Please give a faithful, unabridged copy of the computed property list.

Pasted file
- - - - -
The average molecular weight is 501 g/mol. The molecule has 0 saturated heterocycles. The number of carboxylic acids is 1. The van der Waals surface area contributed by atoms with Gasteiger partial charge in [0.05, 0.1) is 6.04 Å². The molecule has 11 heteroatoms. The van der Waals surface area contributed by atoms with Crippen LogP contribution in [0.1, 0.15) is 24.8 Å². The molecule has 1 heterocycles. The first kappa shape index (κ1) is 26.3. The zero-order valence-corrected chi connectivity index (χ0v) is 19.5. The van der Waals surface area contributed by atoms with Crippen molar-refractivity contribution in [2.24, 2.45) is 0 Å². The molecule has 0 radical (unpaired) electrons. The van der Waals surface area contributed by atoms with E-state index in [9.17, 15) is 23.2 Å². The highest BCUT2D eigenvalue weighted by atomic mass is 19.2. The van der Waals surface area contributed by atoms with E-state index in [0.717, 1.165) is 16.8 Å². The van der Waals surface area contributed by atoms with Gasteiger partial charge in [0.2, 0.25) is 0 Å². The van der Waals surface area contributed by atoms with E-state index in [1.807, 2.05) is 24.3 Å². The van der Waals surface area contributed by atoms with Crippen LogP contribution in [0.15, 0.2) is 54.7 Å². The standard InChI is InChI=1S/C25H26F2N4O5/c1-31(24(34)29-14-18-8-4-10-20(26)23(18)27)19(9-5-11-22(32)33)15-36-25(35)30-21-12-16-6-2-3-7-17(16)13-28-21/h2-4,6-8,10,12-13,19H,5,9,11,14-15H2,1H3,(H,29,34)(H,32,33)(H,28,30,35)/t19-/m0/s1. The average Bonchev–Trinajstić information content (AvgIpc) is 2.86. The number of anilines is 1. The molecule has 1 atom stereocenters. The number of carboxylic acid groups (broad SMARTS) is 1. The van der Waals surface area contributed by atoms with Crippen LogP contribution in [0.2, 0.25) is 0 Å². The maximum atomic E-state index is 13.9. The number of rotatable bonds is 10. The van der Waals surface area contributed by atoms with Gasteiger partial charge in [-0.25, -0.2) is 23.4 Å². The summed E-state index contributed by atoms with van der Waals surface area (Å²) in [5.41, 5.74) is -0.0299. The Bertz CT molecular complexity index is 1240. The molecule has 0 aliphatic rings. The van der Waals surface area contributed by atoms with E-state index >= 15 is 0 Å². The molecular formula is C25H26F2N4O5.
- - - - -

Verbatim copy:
The average molecular weight is 501 g/mol. The molecule has 0 saturated heterocycles. The number of carboxylic acids is 1. The van der Waals surface area contributed by atoms with Gasteiger partial charge in [0.05, 0.1) is 6.04 Å². The molecule has 11 heteroatoms. The van der Waals surface area contributed by atoms with Crippen LogP contribution in [0.1, 0.15) is 24.8 Å². The molecule has 1 heterocycles. The first kappa shape index (κ1) is 26.3. The zero-order valence-corrected chi connectivity index (χ0v) is 19.5. The van der Waals surface area contributed by atoms with Crippen molar-refractivity contribution in [2.24, 2.45) is 0 Å². The molecule has 0 radical (unpaired) electrons. The van der Waals surface area contributed by atoms with E-state index in [9.17, 15) is 23.2 Å². The highest BCUT2D eigenvalue weighted by atomic mass is 19.2. The van der Waals surface area contributed by atoms with E-state index in [0.717, 1.165) is 16.8 Å². The van der Waals surface area contributed by atoms with Gasteiger partial charge in [0.2, 0.25) is 0 Å². The van der Waals surface area contributed by atoms with E-state index in [1.807, 2.05) is 24.3 Å². The van der Waals surface area contributed by atoms with Crippen LogP contribution in [0.15, 0.2) is 54.7 Å². The standard InChI is InChI=1S/C25H26F2N4O5/c1-31(24(34)29-14-18-8-4-10-20(26)23(18)27)19(9-5-11-22(32)33)15-36-25(35)30-21-12-16-6-2-3-7-17(16)13-28-21/h2-4,6-8,10,12-13,19H,5,9,11,14-15H2,1H3,(H,29,34)(H,32,33)(H,28,30,35)/t19-/m0/s1. The average Bonchev–Trinajstić information content (AvgIpc) is 2.86. The number of anilines is 1. The molecule has 1 atom stereocenters. The number of carboxylic acid groups (broad SMARTS) is 1. The van der Waals surface area contributed by atoms with Crippen LogP contribution in [0.2, 0.25) is 0 Å². The maximum atomic E-state index is 13.9. The number of rotatable bonds is 10. The van der Waals surface area contributed by atoms with Gasteiger partial charge in [-0.25, -0.2) is 23.4 Å². The summed E-state index contributed by atoms with van der Waals surface area (Å²) in [5.41, 5.74) is -0.0299. The Bertz CT molecular complexity index is 1240. The molecule has 0 aliphatic rings. The van der Waals surface area contributed by atoms with E-state index >= 15 is 0 Å². The molecular formula is C25H26F2N4O5.